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Diagnosis and Management of Specific Breast Abnormalities


Evidence Report/Technology Assessment: Number 33

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Under its Evidence-based Practice Program, the Agency for Healthcare Research and Quality (AHRQ) is developing scientific information for other agencies and organizations on which to base clinical guidelines, performance measures, and other quality improvement tools. Contractor institutions review all relevant scientific literature on assigned clinical care topics and produce evidence reports and technology assessments, conduct research on methodologies and the effectiveness of their implementation, and participate in technical assistance activities.

Overview / Reporting the Evidence / Methodology / Findings / Future Research / Availability of the Full Report

Authors: Levine C, Armstrong K, Chopra S, Estok R, Zhang S, Ross S.


Each year, more than 170,000 women are diagnosed with breast cancer in the United States alone, and it is the most common form of cancer found in women worldwide. The average lifetime risk of breast cancer in a female infant born in the United States in the year 2000 is 12 percent, or one in eight. The most common cause of malpractice litigation is the missed or delayed diagnosis of breast cancer. Clearly, breast disease is a major concern for women, and it has a substantial effect on both individual and societal health care resources.

When a woman presents to her health care provider with a breast symptom, the initial management will nearly always include, at a minimum, a clinical breast exam (CBE) and mammogram or ultrasound, depending on the age of the patient. Controversies abound concerning the appropriate steps after the initial imaging study. It is unclear whether further management should be influenced by patients' risk factors for breast cancer. Other areas of controversy include management of abnormal mammograms, management of certain pathological diagnoses, and whether all women with breast cancer require a full axillary lymph node dissection (ALND).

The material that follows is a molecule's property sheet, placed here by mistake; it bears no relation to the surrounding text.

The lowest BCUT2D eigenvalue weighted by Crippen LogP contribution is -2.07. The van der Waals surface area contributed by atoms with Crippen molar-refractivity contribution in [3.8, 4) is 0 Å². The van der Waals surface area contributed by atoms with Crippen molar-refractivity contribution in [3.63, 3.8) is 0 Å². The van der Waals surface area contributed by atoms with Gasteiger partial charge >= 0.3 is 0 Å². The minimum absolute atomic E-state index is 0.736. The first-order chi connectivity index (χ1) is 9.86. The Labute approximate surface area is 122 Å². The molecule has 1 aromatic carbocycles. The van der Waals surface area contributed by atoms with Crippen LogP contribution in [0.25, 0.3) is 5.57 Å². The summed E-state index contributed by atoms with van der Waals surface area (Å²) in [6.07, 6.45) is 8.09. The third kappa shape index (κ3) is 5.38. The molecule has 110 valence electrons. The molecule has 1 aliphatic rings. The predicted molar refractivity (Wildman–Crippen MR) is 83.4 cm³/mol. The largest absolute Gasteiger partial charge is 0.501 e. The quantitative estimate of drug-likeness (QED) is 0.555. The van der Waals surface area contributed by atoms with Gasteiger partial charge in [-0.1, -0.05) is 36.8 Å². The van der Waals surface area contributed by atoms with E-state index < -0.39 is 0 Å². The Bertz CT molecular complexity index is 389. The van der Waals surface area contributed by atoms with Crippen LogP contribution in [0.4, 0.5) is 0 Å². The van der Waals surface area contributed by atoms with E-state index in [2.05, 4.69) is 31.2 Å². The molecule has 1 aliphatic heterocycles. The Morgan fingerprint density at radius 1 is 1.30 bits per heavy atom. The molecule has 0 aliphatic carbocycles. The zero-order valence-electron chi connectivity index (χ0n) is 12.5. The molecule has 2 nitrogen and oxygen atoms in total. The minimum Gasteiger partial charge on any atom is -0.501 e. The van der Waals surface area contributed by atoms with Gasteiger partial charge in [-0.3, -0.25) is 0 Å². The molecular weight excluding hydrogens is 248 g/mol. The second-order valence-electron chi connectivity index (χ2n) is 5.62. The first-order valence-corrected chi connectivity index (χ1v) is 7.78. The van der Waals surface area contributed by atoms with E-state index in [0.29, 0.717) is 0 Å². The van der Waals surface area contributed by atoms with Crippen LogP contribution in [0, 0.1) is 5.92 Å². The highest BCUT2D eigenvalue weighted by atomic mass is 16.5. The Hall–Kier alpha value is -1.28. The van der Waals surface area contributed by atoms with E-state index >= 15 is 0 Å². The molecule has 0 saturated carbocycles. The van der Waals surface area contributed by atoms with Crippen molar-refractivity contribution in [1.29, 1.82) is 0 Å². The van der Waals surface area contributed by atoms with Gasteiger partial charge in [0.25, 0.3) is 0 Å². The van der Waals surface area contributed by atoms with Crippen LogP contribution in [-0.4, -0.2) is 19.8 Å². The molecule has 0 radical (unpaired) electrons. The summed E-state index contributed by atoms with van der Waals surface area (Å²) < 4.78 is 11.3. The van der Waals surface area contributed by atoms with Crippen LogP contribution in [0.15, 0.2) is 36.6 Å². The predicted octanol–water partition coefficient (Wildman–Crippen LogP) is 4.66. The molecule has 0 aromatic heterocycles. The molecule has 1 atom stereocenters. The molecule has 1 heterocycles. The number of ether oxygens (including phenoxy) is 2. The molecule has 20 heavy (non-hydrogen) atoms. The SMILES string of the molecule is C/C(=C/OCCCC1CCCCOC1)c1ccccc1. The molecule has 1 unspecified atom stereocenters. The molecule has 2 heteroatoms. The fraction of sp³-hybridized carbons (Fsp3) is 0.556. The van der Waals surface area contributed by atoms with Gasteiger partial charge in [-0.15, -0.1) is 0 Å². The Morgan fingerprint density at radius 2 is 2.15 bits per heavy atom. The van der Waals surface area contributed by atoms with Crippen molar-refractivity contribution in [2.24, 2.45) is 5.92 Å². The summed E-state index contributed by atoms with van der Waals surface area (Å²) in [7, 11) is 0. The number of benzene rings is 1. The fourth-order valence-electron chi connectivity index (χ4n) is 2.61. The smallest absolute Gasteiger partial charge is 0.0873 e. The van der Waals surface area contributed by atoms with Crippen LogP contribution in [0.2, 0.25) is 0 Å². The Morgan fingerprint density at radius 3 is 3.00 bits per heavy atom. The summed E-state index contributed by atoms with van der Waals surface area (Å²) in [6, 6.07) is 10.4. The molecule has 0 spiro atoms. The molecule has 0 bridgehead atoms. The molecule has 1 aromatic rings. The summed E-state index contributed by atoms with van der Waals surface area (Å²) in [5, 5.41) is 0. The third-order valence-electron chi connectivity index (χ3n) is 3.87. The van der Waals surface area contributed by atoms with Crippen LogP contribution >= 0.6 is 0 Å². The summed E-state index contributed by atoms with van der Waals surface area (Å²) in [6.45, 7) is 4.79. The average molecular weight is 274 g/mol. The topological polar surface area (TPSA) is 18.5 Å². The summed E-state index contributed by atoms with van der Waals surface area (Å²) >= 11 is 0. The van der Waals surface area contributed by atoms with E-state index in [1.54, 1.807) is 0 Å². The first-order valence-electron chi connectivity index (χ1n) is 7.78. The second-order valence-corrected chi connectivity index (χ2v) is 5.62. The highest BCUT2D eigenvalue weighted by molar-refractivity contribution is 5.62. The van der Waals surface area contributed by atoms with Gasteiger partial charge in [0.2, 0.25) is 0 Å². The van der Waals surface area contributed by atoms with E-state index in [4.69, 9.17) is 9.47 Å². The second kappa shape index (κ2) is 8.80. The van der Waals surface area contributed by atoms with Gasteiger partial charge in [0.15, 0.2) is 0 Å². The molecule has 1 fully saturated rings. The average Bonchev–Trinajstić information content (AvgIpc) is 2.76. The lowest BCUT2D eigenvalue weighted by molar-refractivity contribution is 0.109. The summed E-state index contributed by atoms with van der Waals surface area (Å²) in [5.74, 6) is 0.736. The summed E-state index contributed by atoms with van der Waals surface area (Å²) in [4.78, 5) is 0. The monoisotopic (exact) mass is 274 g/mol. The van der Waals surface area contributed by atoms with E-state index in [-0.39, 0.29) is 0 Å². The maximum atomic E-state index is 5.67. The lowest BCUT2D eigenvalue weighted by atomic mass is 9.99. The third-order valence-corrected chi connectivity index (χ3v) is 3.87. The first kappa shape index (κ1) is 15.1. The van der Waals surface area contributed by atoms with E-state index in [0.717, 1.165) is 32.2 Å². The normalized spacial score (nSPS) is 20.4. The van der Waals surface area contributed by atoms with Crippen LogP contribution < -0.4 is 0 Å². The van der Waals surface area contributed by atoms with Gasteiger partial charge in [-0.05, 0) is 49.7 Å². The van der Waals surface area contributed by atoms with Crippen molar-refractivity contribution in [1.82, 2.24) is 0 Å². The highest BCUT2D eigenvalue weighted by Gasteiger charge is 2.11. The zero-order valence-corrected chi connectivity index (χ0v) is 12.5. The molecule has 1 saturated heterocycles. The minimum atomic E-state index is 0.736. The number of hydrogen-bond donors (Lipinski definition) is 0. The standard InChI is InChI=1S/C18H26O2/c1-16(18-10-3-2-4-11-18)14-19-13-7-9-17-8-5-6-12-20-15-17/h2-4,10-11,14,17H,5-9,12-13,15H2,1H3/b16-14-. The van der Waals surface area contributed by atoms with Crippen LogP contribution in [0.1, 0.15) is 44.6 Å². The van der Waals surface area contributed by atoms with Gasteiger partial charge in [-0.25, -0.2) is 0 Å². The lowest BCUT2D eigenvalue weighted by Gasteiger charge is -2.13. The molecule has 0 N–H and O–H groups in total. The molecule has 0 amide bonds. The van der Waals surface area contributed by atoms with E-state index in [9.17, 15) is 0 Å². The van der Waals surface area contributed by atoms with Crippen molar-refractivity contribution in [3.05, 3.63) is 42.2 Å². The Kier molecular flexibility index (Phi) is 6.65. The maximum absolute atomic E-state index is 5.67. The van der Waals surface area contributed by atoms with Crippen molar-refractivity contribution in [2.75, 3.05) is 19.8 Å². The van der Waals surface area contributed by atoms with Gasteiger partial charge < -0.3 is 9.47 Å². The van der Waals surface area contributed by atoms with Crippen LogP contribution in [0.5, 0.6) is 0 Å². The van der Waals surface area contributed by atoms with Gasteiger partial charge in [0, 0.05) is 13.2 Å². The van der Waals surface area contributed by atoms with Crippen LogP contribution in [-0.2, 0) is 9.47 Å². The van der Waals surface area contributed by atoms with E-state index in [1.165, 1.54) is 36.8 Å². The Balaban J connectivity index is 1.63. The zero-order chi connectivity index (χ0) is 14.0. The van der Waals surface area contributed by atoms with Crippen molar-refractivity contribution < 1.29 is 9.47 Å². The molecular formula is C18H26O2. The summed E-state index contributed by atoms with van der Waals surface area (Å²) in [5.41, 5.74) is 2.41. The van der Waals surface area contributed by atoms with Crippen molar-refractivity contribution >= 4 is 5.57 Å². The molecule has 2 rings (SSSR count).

These are but a few of the numerous unresolved issues regarding the diagnosis and management of breast disease. In an effort to answer some of these questions, the Agency for Healthcare Research and Quality (AHRQ) directed MetaWorks, Inc., Boston, MA, to undertake a systematic review of the English-language literature since 1994 pertinent to women with breast disease. This topic was nominated for review by Kaiser Permanente.

This review focuses on women with breast signs, symptoms, or mammographic abnormalities for whom specific risk factors for breast cancer are reported. Additional areas of interest include specific biopsy findings and initial management after breast cancer diagnosis.

The MetaWorks investigators have assembled an evidence base that should be useful to health care providers in developing evidence-based strategies to guide breast disease management. It also will be useful to investigators planning new clinical trials and others making regulatory decisions. This synthesis of the best available and most recent evidence is intended to serve as an information resource for local decisionmakers and developers of practice guidelines and recommendations. It focuses attention on gaps in the literature and areas that warrant future research.

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Reporting the Evidence